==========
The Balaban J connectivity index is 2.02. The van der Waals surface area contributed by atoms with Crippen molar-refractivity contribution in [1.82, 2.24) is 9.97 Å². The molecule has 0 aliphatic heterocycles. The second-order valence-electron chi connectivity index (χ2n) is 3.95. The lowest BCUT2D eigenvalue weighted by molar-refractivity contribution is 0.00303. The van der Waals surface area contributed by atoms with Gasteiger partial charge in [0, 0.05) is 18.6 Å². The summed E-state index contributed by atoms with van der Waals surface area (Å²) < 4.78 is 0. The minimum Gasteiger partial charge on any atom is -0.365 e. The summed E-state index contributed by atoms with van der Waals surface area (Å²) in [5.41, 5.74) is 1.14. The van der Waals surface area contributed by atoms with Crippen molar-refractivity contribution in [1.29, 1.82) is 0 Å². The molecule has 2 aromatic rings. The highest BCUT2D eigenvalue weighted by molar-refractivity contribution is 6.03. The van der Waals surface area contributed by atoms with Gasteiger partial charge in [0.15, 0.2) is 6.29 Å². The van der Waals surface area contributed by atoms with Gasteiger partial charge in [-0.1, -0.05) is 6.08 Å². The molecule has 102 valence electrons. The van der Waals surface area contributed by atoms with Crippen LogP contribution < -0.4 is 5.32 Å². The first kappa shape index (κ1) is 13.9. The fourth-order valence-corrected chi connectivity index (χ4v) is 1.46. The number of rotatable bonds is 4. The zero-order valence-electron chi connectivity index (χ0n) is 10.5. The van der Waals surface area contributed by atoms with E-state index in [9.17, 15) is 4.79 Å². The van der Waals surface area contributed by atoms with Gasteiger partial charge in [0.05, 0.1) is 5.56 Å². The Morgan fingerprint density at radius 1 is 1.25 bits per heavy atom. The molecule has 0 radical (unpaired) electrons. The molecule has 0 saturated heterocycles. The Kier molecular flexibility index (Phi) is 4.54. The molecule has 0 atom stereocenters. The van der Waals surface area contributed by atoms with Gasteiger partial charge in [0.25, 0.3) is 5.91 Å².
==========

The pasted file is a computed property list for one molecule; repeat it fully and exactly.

The Balaban J connectivity index is 2.02. The van der Waals surface area contributed by atoms with Crippen molar-refractivity contribution in [1.82, 2.24) is 9.97 Å². The molecule has 0 aliphatic heterocycles. The second-order valence-electron chi connectivity index (χ2n) is 3.95. The lowest BCUT2D eigenvalue weighted by molar-refractivity contribution is 0.00303. The van der Waals surface area contributed by atoms with Gasteiger partial charge in [0, 0.05) is 18.6 Å². The summed E-state index contributed by atoms with van der Waals surface area (Å²) < 4.78 is 0. The minimum Gasteiger partial charge on any atom is -0.365 e. The summed E-state index contributed by atoms with van der Waals surface area (Å²) in [5.41, 5.74) is 1.14. The van der Waals surface area contributed by atoms with Crippen molar-refractivity contribution in [1.29, 1.82) is 0 Å². The molecule has 2 aromatic rings. The highest BCUT2D eigenvalue weighted by molar-refractivity contribution is 6.03. The van der Waals surface area contributed by atoms with Gasteiger partial charge in [0.15, 0.2) is 6.29 Å². The van der Waals surface area contributed by atoms with Gasteiger partial charge in [-0.1, -0.05) is 6.08 Å². The molecule has 102 valence electrons. The van der Waals surface area contributed by atoms with Crippen LogP contribution < -0.4 is 5.32 Å². The first kappa shape index (κ1) is 13.9. The fourth-order valence-corrected chi connectivity index (χ4v) is 1.46. The number of rotatable bonds is 4. The zero-order valence-electron chi connectivity index (χ0n) is 10.5. The van der Waals surface area contributed by atoms with E-state index in [9.17, 15) is 4.79 Å². The van der Waals surface area contributed by atoms with Gasteiger partial charge in [0.05, 0.1) is 5.56 Å². The Morgan fingerprint density at radius 1 is 1.25 bits per heavy atom. The molecule has 0 radical (unpaired) electrons. The molecule has 0 saturated heterocycles. The Kier molecular flexibility index (Phi) is 4.54. The molecule has 0 atom stereocenters. The van der Waals surface area contributed by atoms with Gasteiger partial charge in [0.25, 0.3) is 5.91 Å².